Alteration of gene may disrupt our bodies internal rhythm, causing sleep disorder

May 16, 2012 By Frances Dumenci

(Medical Xpress) -- Researchers at Virginia Commonwealth University have found that a gene known as RAI1 controls one of the most important genes in circadian rhythm, CLOCK.

Earlier studies identified that mutation or deletion of the RAI1 gene results in Smith-Magenis Syndrome, a complex disorder characterized by , , and .

“How this disruption of RAI1 causes Smith-Magenis Syndrome is not fully understood,” said Sarah H. Elsea, Ph.D., associate professor in the VCU Departments of Pediatrics and Human and Molecular Genetics in the VCU School of Medicine. “One of the hallmarks of Smith-Magenis Syndrome is severe sleep disturbance, and through our current work, we have found that alteration of the expression or function of RAI1 disrupts the expression of other molecular clock , dysregulating circadian rhythm.”

Circadian rhythms are physical, mental and behavioral changes that follow a roughly 24-hour cycle, responding primarily to light and darkness in the environment. In this current study, Elsea, graduate student Stephen Williams, Ph.D., and the research team have identified a novel and important function of RAI1 in circadian rhythm.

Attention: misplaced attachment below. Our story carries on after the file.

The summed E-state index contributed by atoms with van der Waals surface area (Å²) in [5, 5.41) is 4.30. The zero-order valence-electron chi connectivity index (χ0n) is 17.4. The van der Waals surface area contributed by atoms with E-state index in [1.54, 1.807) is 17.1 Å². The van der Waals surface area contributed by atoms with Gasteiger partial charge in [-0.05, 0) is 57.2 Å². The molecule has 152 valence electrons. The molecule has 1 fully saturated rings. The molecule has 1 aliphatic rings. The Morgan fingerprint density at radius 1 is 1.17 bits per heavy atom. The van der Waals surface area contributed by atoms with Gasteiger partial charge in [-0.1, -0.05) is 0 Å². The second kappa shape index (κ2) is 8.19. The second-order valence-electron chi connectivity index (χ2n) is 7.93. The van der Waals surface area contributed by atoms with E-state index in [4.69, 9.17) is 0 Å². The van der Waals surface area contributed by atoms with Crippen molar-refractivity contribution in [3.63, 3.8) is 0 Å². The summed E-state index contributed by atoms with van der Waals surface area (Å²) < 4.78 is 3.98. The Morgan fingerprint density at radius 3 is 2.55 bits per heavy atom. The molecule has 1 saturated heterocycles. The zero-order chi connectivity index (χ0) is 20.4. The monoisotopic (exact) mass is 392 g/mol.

While this is the first study to identify a key regulator of CLOCK that is also associated with a neurodevelopmental genetic syndrome, it also highlights the importance of circadian biology in neurodevelopment and behavior.

“The data reported in this study lay the foundation to support Smith-Magenis Syndrome as a primary circadian rhythm disorder, wherein sleep, metabolism and behavior are all intertwined and tightly connected to the circadian rhythm of the individual,” said Elsea. “Better understanding of the function of RAI1 leads to better understanding of the molecular underpinnings of the syndrome, which can then lead to appropriate, targeted therapy.”

The results of the current study were published online May 10 and will appear in the June print issue of The American Journal of Human Genetics.  

According to Elsea, the identification of as a primary regulator of circadian rhythm is key not only for individuals with Smith-Magenis Syndrome, but also for the general population that is affected with sleep disorder.

“Sleep problems affect millions of people around the world, and these issues can impact many aspects of one’s life, including body weight, metabolism, productivity and emotional state,” said Elsea. “Understanding fully how circadian rhythm functions is of great importance to all of us. Our work adds another piece to the puzzle of circadian rhythm and may one day help to alleviate the sleep issues of individuals with Smith-Magenis Syndrome.”

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